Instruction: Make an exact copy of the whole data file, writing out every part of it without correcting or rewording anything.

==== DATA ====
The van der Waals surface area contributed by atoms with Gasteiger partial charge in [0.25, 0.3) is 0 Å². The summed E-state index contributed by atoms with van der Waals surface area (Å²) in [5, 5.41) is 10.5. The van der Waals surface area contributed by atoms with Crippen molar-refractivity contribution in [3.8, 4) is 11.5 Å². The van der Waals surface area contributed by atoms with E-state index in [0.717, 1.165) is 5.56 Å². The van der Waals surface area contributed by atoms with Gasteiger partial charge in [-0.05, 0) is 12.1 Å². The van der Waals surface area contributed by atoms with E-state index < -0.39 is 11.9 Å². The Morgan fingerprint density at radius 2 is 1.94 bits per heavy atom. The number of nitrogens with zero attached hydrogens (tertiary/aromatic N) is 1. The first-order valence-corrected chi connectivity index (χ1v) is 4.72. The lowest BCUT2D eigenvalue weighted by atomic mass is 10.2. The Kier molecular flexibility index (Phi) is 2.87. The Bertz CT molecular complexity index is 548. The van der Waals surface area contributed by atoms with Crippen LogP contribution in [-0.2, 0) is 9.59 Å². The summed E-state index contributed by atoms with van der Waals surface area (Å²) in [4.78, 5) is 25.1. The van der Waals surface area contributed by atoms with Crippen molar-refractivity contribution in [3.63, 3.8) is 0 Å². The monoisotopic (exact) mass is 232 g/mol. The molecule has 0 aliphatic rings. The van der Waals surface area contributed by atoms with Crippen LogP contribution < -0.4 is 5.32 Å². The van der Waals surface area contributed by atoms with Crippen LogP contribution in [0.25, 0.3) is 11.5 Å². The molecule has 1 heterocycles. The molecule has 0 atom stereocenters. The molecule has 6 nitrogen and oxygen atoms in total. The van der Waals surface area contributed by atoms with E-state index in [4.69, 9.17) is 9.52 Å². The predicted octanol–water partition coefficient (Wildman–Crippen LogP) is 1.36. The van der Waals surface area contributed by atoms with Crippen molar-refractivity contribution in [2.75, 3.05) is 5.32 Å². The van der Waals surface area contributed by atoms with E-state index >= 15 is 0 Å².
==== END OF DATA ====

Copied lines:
The van der Waals surface area contributed by atoms with Gasteiger partial charge in [0.25, 0.3) is 0 Å². The summed E-state index contributed by atoms with van der Waals surface area (Å²) in [5, 5.41) is 10.5. The van der Waals surface area contributed by atoms with Crippen molar-refractivity contribution in [3.8, 4) is 11.5 Å². The van der Waals surface area contributed by atoms with E-state index in [0.717, 1.165) is 5.56 Å². The van der Waals surface area contributed by atoms with Gasteiger partial charge in [-0.05, 0) is 12.1 Å². The van der Waals surface area contributed by atoms with E-state index < -0.39 is 11.9 Å². The Morgan fingerprint density at radius 2 is 1.94 bits per heavy atom. The number of nitrogens with zero attached hydrogens (tertiary/aromatic N) is 1. The first-order valence-corrected chi connectivity index (χ1v) is 4.72. The lowest BCUT2D eigenvalue weighted by atomic mass is 10.2. The Kier molecular flexibility index (Phi) is 2.87. The Bertz CT molecular complexity index is 548. The van der Waals surface area contributed by atoms with Crippen LogP contribution in [-0.2, 0) is 9.59 Å². The summed E-state index contributed by atoms with van der Waals surface area (Å²) in [4.78, 5) is 25.1. The van der Waals surface area contributed by atoms with Crippen molar-refractivity contribution in [3.63, 3.8) is 0 Å². The monoisotopic (exact) mass is 232 g/mol. The molecule has 0 aliphatic rings. The van der Waals surface area contributed by atoms with Crippen LogP contribution < -0.4 is 5.32 Å². The van der Waals surface area contributed by atoms with Crippen LogP contribution in [0.25, 0.3) is 11.5 Å². The molecule has 1 heterocycles. The molecule has 0 atom stereocenters. The molecule has 6 nitrogen and oxygen atoms in total. The van der Waals surface area contributed by atoms with E-state index in [4.69, 9.17) is 9.52 Å². The predicted octanol–water partition coefficient (Wildman–Crippen LogP) is 1.36. The van der Waals surface area contributed by atoms with Crippen molar-refractivity contribution in [2.75, 3.05) is 5.32 Å². The van der Waals surface area contributed by atoms with E-state index >= 15 is 0 Å².